- FTSE 100 slides as market tug-of-war continues
- IMF chief says poverty and inequality worsening
- Watchdog fines ComparetheMarket £17.9m for competition breach
- US market dropped amid a tech selloff
- Electric car push set to drive energy bills higher
- Ambrose Pritchard-Evans: Boris Johnson's 'green industrial revolution' is our path to revival
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We're wrapping up the blog for today. US markets are continuing to slip, just after midday, tracking London's declines as worries surrounding the economic impact of coronavirus take a stronger hold.
Here are some of our top stories today:
- Thousands of jobs at risk as Jaeger and Peacocks collapse
- One in three restaurants, bars and hotels don't expect to survive winter
- Mike Ashley weighs up bid for Mulberry
- Lira rises after aggressive rate hike by Turkish central bank
- Naked Wines sales soar in lockdown
Thanks for joining and see you tomorrow!
FTSE wipes out gains
London's FTSE ended down 51p in trading to 6,334.35 - lower than its level on Tuesday morning - to wipe out this week's gains.
A third announcement from AstraZeneca failed to impress traders, as it didn't reveal how effective its vaccine is after Moderna and Pfizer's earlier positive announcements. Fears of rising Covid cases, tighter lockdowns and economic impact prevailed.
Jaeger and Peacocks collapse
Fashion chains Peacocks and Jaeger - liked by the Royals - have gone into administration, putting more than 4,700 jobs and almost 500 shops at risk.
My colleague Laura Onita reports:
Both chains are owned by retail tycoon Philip Day. Administrators at FRP said the search for buyers continues despite their collapse, so there were no immediate job losses and no branch closures.
The latest development is likely to infuriate Mike Ashley, whose retail group Frasers has previously claimed it was frozen out of the auction process for three of Mr Day's brands.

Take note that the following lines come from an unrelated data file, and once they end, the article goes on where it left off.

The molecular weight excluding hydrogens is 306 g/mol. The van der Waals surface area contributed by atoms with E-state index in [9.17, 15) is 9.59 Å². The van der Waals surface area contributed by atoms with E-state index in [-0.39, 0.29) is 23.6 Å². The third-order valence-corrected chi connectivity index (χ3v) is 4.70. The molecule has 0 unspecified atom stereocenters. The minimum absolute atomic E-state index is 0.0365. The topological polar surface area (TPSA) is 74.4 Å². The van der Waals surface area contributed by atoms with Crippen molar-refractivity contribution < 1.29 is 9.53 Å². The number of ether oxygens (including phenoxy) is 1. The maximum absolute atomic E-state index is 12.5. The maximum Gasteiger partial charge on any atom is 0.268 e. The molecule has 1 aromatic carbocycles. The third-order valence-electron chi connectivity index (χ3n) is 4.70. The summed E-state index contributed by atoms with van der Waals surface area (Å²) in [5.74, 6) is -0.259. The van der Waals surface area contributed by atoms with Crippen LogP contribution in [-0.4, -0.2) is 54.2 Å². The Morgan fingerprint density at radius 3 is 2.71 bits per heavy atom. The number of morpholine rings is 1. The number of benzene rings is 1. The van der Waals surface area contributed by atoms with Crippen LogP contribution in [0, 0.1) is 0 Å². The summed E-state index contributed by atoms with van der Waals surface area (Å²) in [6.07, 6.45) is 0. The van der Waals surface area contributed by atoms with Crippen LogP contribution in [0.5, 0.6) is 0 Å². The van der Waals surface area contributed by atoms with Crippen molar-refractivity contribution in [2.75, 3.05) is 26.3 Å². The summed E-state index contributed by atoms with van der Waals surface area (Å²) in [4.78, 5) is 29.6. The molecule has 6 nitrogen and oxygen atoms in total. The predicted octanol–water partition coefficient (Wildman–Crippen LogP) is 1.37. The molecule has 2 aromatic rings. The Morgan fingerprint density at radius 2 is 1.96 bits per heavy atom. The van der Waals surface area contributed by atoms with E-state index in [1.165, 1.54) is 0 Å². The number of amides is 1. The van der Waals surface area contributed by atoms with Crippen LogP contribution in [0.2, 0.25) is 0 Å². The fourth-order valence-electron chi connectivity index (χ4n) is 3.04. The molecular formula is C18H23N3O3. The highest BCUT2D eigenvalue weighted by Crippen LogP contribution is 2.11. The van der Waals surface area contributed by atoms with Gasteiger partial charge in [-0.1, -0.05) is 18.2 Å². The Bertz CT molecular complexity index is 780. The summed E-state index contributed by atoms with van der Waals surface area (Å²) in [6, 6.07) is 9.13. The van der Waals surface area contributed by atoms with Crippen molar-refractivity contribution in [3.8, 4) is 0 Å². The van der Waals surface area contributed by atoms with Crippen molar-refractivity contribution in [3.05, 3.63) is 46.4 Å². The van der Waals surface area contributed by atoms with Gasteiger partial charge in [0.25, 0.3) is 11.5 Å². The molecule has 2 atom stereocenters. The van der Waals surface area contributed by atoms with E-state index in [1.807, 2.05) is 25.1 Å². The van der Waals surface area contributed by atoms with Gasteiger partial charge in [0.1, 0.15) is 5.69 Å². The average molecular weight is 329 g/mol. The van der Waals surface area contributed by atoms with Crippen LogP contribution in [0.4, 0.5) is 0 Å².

Mike Ashley weighs up bid for Mulberry
Mike Ashley's Frasers Group is considering a takeover of Mulberry after increasing its stake in the luxury handbag maker to more than a third.
My colleague Hannah Uttley reports:
Frasers, which owns Sports Direct and House of Fraser, has bought 4.3m Mulberry shares at 150p each from Icelandic bank Kaupthing to increase its ownership of the company to 37pc.
Mr Ashley’s retail empire first took a stake in Mulberry in February, before more than doubling its holding to about 29pc earlier this month.
- Read more: Mike Ashley weighs up bid for Mulberry
Britain - Canada deal is close
Britain and Canada are very close to agreeing the terms of a free trade deal, and an announcement could come in the next few days.
British Trade Minister Liz Truss earlier said the government of Boris Johnson was determined to reach a trade deal with Canada before the end of the year.
News that the deal could be imminent was first reported by the Bloomberg news agency.
China's Yatsen raises almost £500m in US float
Chinese cosmetics company Yatsen raised $616.9m (£466.5m) in a US IPO priced at the top of a marketed range.
Bloomberg has more:
The company behind the fast-growing Perfect Diary brand sold 58.75m American depositary shares for $10.50 each, it said in a statement.
It comes as US regulators push ahead with a plan that could lead to the delisting of Chinese companies from the country’s stock exchanges if they don’t comply with regulators’ auditing rules. The move is an escalation of an issue that has been unresolved for more than a decade.
Yatsen's three brands served 23.5m customers in the nine months ended Sep 30, the prospectus shows. About 91pc of gross sales in that period were generated through online channels such as WeChat and Tmall. Yatsen also has a network of more than 200 offline retail stores.
Hinkley Point B to close by July 2022
France's EDF has said Hinkley Point B in Somerset is to move into decommissioning no later than July 2022.
Reuters has more:
The plant in Somerset, southwest England, which began operation in 1976, is capable of generating enough electricity to power around 1.8 million homes.
Hinkley Point B had approval to run until March 2023 but has suffered with aging issues, such as cracks in the graphite reactor cores.
A new plant being built by EDF, with backing from China’s CGN at the Somerset site - Hinkley Point C - is expected to start generation in 2025.
Inspecs to buy German eyewear firm
AIM-listed Inspecs, chaired by former Tesco boss Lord MacLaurin, announced it is acquiring Eschenbach, Germany's top eyewear firm for £85m.
Bath-based Inspecs makes glasses for brands including Superdry, while Eschenbach supplies frames for those like Ted Baker. Its two biggest markets are the US and Germany.
Inspecs is doing a share placing to raise £64m, to help fund the purchase. It would create one of the world's largest eyewear companies, with over 250 salespeople.
Its shares are up over 11pc to 234p this afternoon.
M&S to open most stores until midnight in run up to Christmas
Marks & Spencer has said it plans to open most of its stores until midnight from December 21-23 to give shoppers and staff "the time and space they need to social distance".
The retailer said the move would represent its "longest ever store opening hours".
Last year, 15 M&S stores stayed open until midnight, but this year 400 shops, about two-thirds of its total, will take part.
One in three restaurants, bars and hotels don't expect to survive winter